In the list of stars vaulted into fame during the seventies, he is an unlikely candidate. His lank black hair, unkempt eyebrows, overgrown mustache and stern dark green eyes hardly fit in with the feathered blonds dominating the silver screen.
But along with the bouncy beauty of Farah Fawcet and dreamy teen-idol, David Cassidy, the seventies also propelled a forgotten 15th century Romanian prince into international stardom.
In 1972, Radu Florescu, a Romanian academic and historian, published “In Search of Dracula.” Rather than an exploration into the mythology of vampires, the book focused on the possible link between the real Prince Vlad III and Bram Stoker’s fictional Count Dracula. Thanks to the popularity of the best seller, the historical Romanian Prince Vlad III became a household name. The world now a had real Dracula to contend with.
No longer was Bela Lugosi the face of Dracula. Vlad III Dracula, aka “Son of the Dragon” aka “Impaler Prince” aka “Vlad Þepeº” had stepped onto the stage.
How much Bram Stoker actually based Dracula on Vlad III is still a matter of debate. Though he chose the name Dracula (a much better choice then his original, rather obvious, “Count Wampyr”) Bram Stoker seems to have been only dimly aware of Vlad III’s actual history. Regardless of how much Stoker did or didn’t know, it seems clear that he intended his character Dracula to more then simply a fictionalized version of Vlad III.
Though previous to “In Search of Dracula” Vlad Tepes was unknown to most of the world, he was never forgotten by Romanians. In a country ruled by Germans, Turks, Ottomans, and Hungarians, Vlad was an exception. Vlad was a native Romanian (or more specifically a Vlach or Wallachian, from the area of Romania next to Transylvania). Vlad was one of their own. Loved by Popes and peasants alike, Vlad Tepes was a folk hero.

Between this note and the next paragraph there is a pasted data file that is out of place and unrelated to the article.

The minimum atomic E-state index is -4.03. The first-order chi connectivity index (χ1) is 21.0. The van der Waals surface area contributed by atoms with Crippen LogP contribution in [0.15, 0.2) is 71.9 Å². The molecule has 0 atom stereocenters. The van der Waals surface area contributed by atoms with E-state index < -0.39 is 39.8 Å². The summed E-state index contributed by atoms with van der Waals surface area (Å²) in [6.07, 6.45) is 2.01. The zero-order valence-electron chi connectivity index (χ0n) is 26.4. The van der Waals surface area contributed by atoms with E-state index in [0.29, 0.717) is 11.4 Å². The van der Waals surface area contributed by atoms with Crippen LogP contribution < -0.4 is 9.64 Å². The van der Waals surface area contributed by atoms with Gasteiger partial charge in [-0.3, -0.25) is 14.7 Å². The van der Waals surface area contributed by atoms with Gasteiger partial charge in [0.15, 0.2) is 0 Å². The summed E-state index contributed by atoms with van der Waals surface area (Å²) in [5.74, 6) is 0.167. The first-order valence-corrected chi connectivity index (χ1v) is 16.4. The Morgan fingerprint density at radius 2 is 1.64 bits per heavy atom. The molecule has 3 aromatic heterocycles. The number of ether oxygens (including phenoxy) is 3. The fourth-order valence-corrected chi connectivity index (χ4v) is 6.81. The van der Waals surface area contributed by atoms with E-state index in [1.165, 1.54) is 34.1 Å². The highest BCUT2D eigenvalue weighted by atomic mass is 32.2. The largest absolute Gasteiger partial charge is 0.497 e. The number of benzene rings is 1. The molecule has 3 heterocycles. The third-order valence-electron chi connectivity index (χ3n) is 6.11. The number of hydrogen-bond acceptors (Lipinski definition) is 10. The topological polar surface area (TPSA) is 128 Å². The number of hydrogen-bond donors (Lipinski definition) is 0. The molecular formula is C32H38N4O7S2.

M and I had the chance to visit a few of the places where Vlad III had cast his shadow while on our travels in Transylvania. One was the dark and beautiful medieval town of Sighişoara, where Vlad was born in 1431. (Vlad’s supposed birth house now sports a Vlad Tepes plaque, and a medieval theme restaurant on the second floor, where I had the chance to sample the local specialty of breaded brains.)
Vlad was the 3rd of four brothers. Vlad’s father, Vlad II, was a governor but he quickly claimed the throne of ruler of Wallachia under the authority of the Hungarian Kingdom. Known simply as “the Dragon” or “Dracul”, he came to be called the dragon after being initiated into the Order of the Dragon; an order established by the King of Hungary, made up of European rulers with the unified intention of stopping the Ottoman Empire’s advance.
Little Vlad III was initiated into the “Order of the Dragon” at the tender age of five, and was henceforth known as “Son of the Dragon” or “Dracula”.
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